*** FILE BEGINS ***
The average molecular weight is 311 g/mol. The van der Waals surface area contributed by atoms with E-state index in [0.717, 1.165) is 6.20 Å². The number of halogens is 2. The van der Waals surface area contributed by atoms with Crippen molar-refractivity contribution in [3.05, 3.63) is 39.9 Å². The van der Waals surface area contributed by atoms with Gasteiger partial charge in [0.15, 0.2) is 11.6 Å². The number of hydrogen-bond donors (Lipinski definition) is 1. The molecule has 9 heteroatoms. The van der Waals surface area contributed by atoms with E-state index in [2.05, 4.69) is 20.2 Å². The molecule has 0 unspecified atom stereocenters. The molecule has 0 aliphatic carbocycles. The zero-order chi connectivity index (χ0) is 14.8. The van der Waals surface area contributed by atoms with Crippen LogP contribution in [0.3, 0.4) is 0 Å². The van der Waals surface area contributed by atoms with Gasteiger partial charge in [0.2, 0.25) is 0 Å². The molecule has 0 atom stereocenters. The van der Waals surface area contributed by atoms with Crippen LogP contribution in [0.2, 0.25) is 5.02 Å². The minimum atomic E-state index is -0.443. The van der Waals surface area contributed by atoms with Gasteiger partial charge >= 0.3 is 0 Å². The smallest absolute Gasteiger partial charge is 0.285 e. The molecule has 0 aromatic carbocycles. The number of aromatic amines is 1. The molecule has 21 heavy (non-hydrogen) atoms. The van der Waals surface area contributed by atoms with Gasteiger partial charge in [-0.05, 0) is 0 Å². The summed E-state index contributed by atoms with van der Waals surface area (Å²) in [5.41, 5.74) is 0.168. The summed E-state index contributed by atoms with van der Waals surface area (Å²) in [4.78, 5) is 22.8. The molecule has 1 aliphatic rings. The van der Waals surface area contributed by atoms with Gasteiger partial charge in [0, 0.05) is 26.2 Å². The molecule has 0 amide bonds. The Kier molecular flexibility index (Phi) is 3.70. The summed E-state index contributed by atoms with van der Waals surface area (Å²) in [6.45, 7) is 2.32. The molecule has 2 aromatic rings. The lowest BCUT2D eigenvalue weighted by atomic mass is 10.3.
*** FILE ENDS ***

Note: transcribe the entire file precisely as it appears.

The average molecular weight is 311 g/mol. The van der Waals surface area contributed by atoms with E-state index in [0.717, 1.165) is 6.20 Å². The number of halogens is 2. The van der Waals surface area contributed by atoms with Crippen molar-refractivity contribution in [3.05, 3.63) is 39.9 Å². The van der Waals surface area contributed by atoms with Gasteiger partial charge in [0.15, 0.2) is 11.6 Å². The number of hydrogen-bond donors (Lipinski definition) is 1. The molecule has 9 heteroatoms. The van der Waals surface area contributed by atoms with E-state index in [2.05, 4.69) is 20.2 Å². The molecule has 0 unspecified atom stereocenters. The molecule has 0 aliphatic carbocycles. The zero-order chi connectivity index (χ0) is 14.8. The van der Waals surface area contributed by atoms with Crippen LogP contribution in [0.3, 0.4) is 0 Å². The van der Waals surface area contributed by atoms with Gasteiger partial charge in [0.2, 0.25) is 0 Å². The molecule has 0 atom stereocenters. The van der Waals surface area contributed by atoms with Crippen LogP contribution in [0.2, 0.25) is 5.02 Å². The minimum atomic E-state index is -0.443. The van der Waals surface area contributed by atoms with Gasteiger partial charge >= 0.3 is 0 Å². The smallest absolute Gasteiger partial charge is 0.285 e. The molecule has 0 aromatic carbocycles. The number of aromatic amines is 1. The molecule has 21 heavy (non-hydrogen) atoms. The van der Waals surface area contributed by atoms with Gasteiger partial charge in [-0.05, 0) is 0 Å². The summed E-state index contributed by atoms with van der Waals surface area (Å²) in [5.41, 5.74) is 0.168. The summed E-state index contributed by atoms with van der Waals surface area (Å²) in [4.78, 5) is 22.8. The molecule has 1 aliphatic rings. The van der Waals surface area contributed by atoms with Gasteiger partial charge in [0, 0.05) is 26.2 Å². The molecule has 0 amide bonds. The Kier molecular flexibility index (Phi) is 3.70. The summed E-state index contributed by atoms with van der Waals surface area (Å²) in [6.45, 7) is 2.32. The molecule has 2 aromatic rings. The lowest BCUT2D eigenvalue weighted by atomic mass is 10.3.